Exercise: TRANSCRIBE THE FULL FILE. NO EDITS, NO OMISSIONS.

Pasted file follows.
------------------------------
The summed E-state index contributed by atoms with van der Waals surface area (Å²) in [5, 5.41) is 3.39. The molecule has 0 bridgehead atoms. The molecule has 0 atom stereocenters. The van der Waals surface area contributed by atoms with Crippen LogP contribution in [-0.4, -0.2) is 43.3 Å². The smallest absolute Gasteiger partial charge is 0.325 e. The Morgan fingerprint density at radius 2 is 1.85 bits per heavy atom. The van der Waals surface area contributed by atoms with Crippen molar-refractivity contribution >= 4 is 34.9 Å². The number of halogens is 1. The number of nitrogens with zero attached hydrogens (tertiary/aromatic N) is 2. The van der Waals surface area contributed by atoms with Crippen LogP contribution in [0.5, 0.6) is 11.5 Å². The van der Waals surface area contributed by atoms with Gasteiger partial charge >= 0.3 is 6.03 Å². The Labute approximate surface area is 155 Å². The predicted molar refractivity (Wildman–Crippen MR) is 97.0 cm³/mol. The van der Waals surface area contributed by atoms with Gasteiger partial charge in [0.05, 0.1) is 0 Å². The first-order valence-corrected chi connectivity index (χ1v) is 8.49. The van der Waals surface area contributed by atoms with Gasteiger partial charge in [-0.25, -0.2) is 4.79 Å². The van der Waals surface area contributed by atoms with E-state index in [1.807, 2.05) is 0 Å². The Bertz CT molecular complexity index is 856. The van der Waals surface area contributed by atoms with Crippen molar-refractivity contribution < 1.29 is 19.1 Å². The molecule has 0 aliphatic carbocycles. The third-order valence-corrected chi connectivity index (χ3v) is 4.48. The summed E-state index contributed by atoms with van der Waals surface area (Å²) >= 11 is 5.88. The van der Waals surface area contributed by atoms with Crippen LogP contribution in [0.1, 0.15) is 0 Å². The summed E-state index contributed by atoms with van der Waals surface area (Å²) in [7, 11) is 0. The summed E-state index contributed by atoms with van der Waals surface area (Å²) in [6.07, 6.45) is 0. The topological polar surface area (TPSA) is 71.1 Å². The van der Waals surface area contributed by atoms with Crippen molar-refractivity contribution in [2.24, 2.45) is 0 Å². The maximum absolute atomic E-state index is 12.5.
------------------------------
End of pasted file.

The summed E-state index contributed by atoms with van der Waals surface area (Å²) in [5, 5.41) is 3.39. The molecule has 0 bridgehead atoms. The molecule has 0 atom stereocenters. The van der Waals surface area contributed by atoms with Crippen LogP contribution in [-0.4, -0.2) is 43.3 Å². The smallest absolute Gasteiger partial charge is 0.325 e. The Morgan fingerprint density at radius 2 is 1.85 bits per heavy atom. The van der Waals surface area contributed by atoms with Crippen molar-refractivity contribution >= 4 is 34.9 Å². The number of halogens is 1. The number of nitrogens with zero attached hydrogens (tertiary/aromatic N) is 2. The van der Waals surface area contributed by atoms with Crippen LogP contribution in [0.5, 0.6) is 11.5 Å². The van der Waals surface area contributed by atoms with Gasteiger partial charge >= 0.3 is 6.03 Å². The Labute approximate surface area is 155 Å². The predicted molar refractivity (Wildman–Crippen MR) is 97.0 cm³/mol. The van der Waals surface area contributed by atoms with Gasteiger partial charge in [0.05, 0.1) is 0 Å². The first-order valence-corrected chi connectivity index (χ1v) is 8.49. The van der Waals surface area contributed by atoms with Gasteiger partial charge in [-0.25, -0.2) is 4.79 Å². The van der Waals surface area contributed by atoms with E-state index in [1.807, 2.05) is 0 Å². The Bertz CT molecular complexity index is 856. The van der Waals surface area contributed by atoms with Crippen molar-refractivity contribution < 1.29 is 19.1 Å². The molecule has 0 aliphatic carbocycles. The third-order valence-corrected chi connectivity index (χ3v) is 4.48. The summed E-state index contributed by atoms with van der Waals surface area (Å²) >= 11 is 5.88. The van der Waals surface area contributed by atoms with Crippen LogP contribution in [0.1, 0.15) is 0 Å². The summed E-state index contributed by atoms with van der Waals surface area (Å²) in [7, 11) is 0. The summed E-state index contributed by atoms with van der Waals surface area (Å²) in [6.07, 6.45) is 0. The topological polar surface area (TPSA) is 71.1 Å². The van der Waals surface area contributed by atoms with Crippen molar-refractivity contribution in [2.24, 2.45) is 0 Å². The maximum absolute atomic E-state index is 12.5.